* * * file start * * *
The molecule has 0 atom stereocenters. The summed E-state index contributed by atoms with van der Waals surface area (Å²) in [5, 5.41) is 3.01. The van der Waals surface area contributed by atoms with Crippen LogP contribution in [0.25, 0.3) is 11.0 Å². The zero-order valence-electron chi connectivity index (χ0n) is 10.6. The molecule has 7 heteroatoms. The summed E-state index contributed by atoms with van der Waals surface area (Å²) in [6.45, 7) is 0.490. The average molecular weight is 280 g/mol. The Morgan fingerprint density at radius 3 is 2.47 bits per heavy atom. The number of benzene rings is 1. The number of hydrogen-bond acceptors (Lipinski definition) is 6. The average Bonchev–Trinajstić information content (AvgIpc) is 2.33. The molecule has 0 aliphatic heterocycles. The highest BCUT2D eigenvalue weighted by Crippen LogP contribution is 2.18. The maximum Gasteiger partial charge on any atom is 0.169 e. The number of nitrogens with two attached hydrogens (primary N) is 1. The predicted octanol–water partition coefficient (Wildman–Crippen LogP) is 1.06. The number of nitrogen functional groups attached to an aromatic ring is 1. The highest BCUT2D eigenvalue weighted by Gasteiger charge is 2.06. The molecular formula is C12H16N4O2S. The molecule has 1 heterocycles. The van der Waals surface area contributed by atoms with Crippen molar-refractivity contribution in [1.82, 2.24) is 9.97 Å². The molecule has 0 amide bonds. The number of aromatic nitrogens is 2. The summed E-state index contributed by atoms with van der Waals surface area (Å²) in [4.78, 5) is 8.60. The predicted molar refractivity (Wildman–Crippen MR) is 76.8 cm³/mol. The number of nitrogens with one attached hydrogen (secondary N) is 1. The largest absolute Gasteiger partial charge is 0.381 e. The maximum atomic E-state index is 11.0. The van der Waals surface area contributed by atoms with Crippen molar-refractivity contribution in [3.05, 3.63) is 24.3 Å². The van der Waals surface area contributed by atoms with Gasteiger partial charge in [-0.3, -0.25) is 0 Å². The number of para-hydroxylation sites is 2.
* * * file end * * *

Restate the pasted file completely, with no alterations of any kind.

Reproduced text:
The molecule has 0 atom stereocenters. The summed E-state index contributed by atoms with van der Waals surface area (Å²) in [5, 5.41) is 3.01. The van der Waals surface area contributed by atoms with Crippen LogP contribution in [0.25, 0.3) is 11.0 Å². The zero-order valence-electron chi connectivity index (χ0n) is 10.6. The molecule has 7 heteroatoms. The summed E-state index contributed by atoms with van der Waals surface area (Å²) in [6.45, 7) is 0.490. The average molecular weight is 280 g/mol. The Morgan fingerprint density at radius 3 is 2.47 bits per heavy atom. The number of benzene rings is 1. The number of hydrogen-bond acceptors (Lipinski definition) is 6. The average Bonchev–Trinajstić information content (AvgIpc) is 2.33. The molecule has 0 aliphatic heterocycles. The highest BCUT2D eigenvalue weighted by Crippen LogP contribution is 2.18. The maximum Gasteiger partial charge on any atom is 0.169 e. The number of nitrogens with two attached hydrogens (primary N) is 1. The predicted octanol–water partition coefficient (Wildman–Crippen LogP) is 1.06. The number of nitrogen functional groups attached to an aromatic ring is 1. The highest BCUT2D eigenvalue weighted by Gasteiger charge is 2.06. The molecular formula is C12H16N4O2S. The molecule has 1 heterocycles. The van der Waals surface area contributed by atoms with Crippen molar-refractivity contribution in [1.82, 2.24) is 9.97 Å². The molecule has 0 amide bonds. The number of aromatic nitrogens is 2. The summed E-state index contributed by atoms with van der Waals surface area (Å²) in [4.78, 5) is 8.60. The predicted molar refractivity (Wildman–Crippen MR) is 76.8 cm³/mol. The number of nitrogens with one attached hydrogen (secondary N) is 1. The largest absolute Gasteiger partial charge is 0.381 e. The maximum atomic E-state index is 11.0. The van der Waals surface area contributed by atoms with Crippen molar-refractivity contribution in [3.05, 3.63) is 24.3 Å². The van der Waals surface area contributed by atoms with Gasteiger partial charge in [-0.3, -0.25) is 0 Å². The number of para-hydroxylation sites is 2.